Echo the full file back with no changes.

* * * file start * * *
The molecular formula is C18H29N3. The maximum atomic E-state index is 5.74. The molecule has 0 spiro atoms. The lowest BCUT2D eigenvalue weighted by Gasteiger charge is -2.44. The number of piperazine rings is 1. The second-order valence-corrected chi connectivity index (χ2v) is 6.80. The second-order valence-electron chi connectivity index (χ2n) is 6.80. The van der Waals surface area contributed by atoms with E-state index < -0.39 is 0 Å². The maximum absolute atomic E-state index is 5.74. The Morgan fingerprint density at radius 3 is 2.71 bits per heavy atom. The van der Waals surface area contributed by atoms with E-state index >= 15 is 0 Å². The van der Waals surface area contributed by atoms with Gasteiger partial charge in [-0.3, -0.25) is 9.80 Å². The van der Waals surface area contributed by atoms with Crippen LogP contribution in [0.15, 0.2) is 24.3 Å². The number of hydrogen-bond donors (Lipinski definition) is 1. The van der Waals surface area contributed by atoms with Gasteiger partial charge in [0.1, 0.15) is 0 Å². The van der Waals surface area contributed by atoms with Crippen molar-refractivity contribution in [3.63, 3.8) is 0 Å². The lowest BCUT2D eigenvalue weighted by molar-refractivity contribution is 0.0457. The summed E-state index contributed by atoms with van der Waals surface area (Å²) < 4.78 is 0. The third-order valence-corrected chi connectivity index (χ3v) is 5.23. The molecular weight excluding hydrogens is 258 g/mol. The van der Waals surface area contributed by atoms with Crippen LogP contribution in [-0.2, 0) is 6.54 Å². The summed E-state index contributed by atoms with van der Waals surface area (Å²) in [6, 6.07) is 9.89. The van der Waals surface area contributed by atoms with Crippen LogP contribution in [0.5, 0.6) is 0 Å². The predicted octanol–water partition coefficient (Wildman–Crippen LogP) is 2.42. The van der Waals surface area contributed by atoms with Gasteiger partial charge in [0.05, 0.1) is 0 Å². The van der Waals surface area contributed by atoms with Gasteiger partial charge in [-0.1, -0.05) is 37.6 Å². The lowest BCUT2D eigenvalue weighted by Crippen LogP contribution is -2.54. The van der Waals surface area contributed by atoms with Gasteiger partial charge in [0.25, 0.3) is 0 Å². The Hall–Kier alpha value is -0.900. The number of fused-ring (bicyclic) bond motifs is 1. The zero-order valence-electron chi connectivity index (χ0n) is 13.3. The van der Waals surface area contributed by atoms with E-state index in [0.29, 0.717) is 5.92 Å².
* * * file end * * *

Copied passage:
The molecular formula is C18H29N3. The maximum atomic E-state index is 5.74. The molecule has 0 spiro atoms. The lowest BCUT2D eigenvalue weighted by Gasteiger charge is -2.44. The number of piperazine rings is 1. The second-order valence-corrected chi connectivity index (χ2v) is 6.80. The second-order valence-electron chi connectivity index (χ2n) is 6.80. The van der Waals surface area contributed by atoms with E-state index < -0.39 is 0 Å². The maximum absolute atomic E-state index is 5.74. The Morgan fingerprint density at radius 3 is 2.71 bits per heavy atom. The van der Waals surface area contributed by atoms with E-state index >= 15 is 0 Å². The van der Waals surface area contributed by atoms with Gasteiger partial charge in [-0.3, -0.25) is 9.80 Å². The van der Waals surface area contributed by atoms with Crippen LogP contribution in [0.15, 0.2) is 24.3 Å². The number of hydrogen-bond donors (Lipinski definition) is 1. The van der Waals surface area contributed by atoms with Gasteiger partial charge in [0.1, 0.15) is 0 Å². The van der Waals surface area contributed by atoms with Crippen molar-refractivity contribution in [3.63, 3.8) is 0 Å². The lowest BCUT2D eigenvalue weighted by molar-refractivity contribution is 0.0457. The summed E-state index contributed by atoms with van der Waals surface area (Å²) < 4.78 is 0. The third-order valence-corrected chi connectivity index (χ3v) is 5.23. The molecular weight excluding hydrogens is 258 g/mol. The van der Waals surface area contributed by atoms with Crippen LogP contribution in [-0.2, 0) is 6.54 Å². The summed E-state index contributed by atoms with van der Waals surface area (Å²) in [6, 6.07) is 9.89. The van der Waals surface area contributed by atoms with Crippen LogP contribution in [0.5, 0.6) is 0 Å². The predicted octanol–water partition coefficient (Wildman–Crippen LogP) is 2.42. The van der Waals surface area contributed by atoms with Gasteiger partial charge in [0.05, 0.1) is 0 Å². The van der Waals surface area contributed by atoms with Gasteiger partial charge in [-0.1, -0.05) is 37.6 Å². The lowest BCUT2D eigenvalue weighted by Crippen LogP contribution is -2.54. The van der Waals surface area contributed by atoms with Gasteiger partial charge in [0.25, 0.3) is 0 Å². The Hall–Kier alpha value is -0.900. The number of fused-ring (bicyclic) bond motifs is 1. The zero-order valence-electron chi connectivity index (χ0n) is 13.3. The van der Waals surface area contributed by atoms with E-state index in [0.29, 0.717) is 5.92 Å².